Bupa’s multiple safety issues
Association urges company to act on security, manual handling and training concerns.
Bupa breached the WHS Act by failing to protect nurses at its Pottsville facility from risks arising from exposure to violence and aggression, NSWNMA General Secretary, Brett Holmes informed the company.
In a letter to Bupa management, Brett urged it to act on the findings of an NSWNMA health and safety inspection of the Pottsville workplace in the Tweed region of northern NSW.
The union inspection found there were not always enough staff on duty to appropriately move residents who require two or three staff to assist them.
The inspection report called on the company to review rosters and ensure relevant staff have manual handling competency.
The report said resident aggression made up the largest group of reported incidents in the previous 12 months.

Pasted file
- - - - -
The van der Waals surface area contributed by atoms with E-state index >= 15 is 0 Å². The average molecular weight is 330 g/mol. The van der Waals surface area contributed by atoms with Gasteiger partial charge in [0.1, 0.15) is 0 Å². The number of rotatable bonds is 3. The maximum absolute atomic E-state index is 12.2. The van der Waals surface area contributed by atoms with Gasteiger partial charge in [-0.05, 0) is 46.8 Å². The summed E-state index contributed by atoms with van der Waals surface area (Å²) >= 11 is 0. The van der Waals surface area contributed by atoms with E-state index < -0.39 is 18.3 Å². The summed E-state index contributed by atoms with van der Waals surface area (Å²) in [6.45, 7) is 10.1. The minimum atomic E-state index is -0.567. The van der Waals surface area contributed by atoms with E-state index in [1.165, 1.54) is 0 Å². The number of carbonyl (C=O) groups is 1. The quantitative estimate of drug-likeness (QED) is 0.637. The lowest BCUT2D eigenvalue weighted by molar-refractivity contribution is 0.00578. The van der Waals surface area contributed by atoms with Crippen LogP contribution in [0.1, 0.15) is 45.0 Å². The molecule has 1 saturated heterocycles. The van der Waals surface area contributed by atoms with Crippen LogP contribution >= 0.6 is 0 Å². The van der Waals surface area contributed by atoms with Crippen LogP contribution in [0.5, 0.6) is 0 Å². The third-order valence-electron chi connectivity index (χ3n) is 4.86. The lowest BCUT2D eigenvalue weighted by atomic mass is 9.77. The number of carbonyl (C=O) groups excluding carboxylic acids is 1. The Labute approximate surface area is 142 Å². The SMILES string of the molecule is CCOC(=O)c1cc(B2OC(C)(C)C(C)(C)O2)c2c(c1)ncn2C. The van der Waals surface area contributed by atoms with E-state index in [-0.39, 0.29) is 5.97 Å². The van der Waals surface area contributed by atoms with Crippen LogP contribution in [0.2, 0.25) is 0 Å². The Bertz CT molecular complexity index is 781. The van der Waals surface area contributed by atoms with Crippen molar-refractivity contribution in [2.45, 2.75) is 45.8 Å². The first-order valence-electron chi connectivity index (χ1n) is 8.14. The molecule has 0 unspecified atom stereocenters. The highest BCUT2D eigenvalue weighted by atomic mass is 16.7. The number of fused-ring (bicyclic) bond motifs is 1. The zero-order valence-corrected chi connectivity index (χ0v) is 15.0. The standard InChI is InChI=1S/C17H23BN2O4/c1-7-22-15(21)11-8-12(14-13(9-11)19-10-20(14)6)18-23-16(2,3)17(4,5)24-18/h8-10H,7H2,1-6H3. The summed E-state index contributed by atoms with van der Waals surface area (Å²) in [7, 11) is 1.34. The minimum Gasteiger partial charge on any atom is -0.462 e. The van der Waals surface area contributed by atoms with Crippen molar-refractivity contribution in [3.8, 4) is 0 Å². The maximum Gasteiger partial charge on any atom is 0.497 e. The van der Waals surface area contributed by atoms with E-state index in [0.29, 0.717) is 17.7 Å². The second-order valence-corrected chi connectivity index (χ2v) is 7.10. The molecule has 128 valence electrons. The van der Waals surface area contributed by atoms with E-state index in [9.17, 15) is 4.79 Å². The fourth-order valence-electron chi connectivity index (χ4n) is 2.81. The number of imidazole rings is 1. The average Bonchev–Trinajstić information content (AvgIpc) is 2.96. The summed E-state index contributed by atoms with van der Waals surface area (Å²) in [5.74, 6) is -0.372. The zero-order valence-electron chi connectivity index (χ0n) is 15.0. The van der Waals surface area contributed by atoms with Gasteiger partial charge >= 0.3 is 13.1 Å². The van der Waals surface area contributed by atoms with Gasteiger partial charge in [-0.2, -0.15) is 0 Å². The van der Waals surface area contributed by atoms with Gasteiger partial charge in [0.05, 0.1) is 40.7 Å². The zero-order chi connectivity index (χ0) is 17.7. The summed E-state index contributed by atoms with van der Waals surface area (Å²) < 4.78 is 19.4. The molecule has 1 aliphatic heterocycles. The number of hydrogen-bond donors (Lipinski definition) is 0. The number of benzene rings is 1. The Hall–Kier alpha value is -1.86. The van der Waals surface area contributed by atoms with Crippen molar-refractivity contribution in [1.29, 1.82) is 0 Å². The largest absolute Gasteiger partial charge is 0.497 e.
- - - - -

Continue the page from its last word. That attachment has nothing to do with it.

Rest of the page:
Personal duress alarms were not provided and staff were not given de-escalation training.
Nurses could be trapped by aggressive patients or visitors at nurses’ stations that did not have a second exit.
The inspection report called for second exits to be created where possible, installation of swipe card access to station doors and installation of hardwired duress buttons in all stations.
It said staff were placed in designated work areas without the appropriate education or skills to manage challenging behaviour, and told to attend training in their own time.
The report recommended that all staff be trained to manage aggressive incidents, be trained in dementia and/or mental health and receive de-escalation training.
It said NSWNMA members raised concerns about bullying and harassment and called on the company to implement systems to deal with those issues. Complaints should be mediated by an external authority not a facility manager.
The Pottsville branch of the NSWNMA wrote to the facility manager about missing or inadequate equipment, including a lack of overhead lifters.
The branch said there were not enough commode chairs for showering residents and it took too long to get equipment repaired.
New equipment was introduced without staff being trained in how to use it, thereby exposing staff and residents to potential injury.
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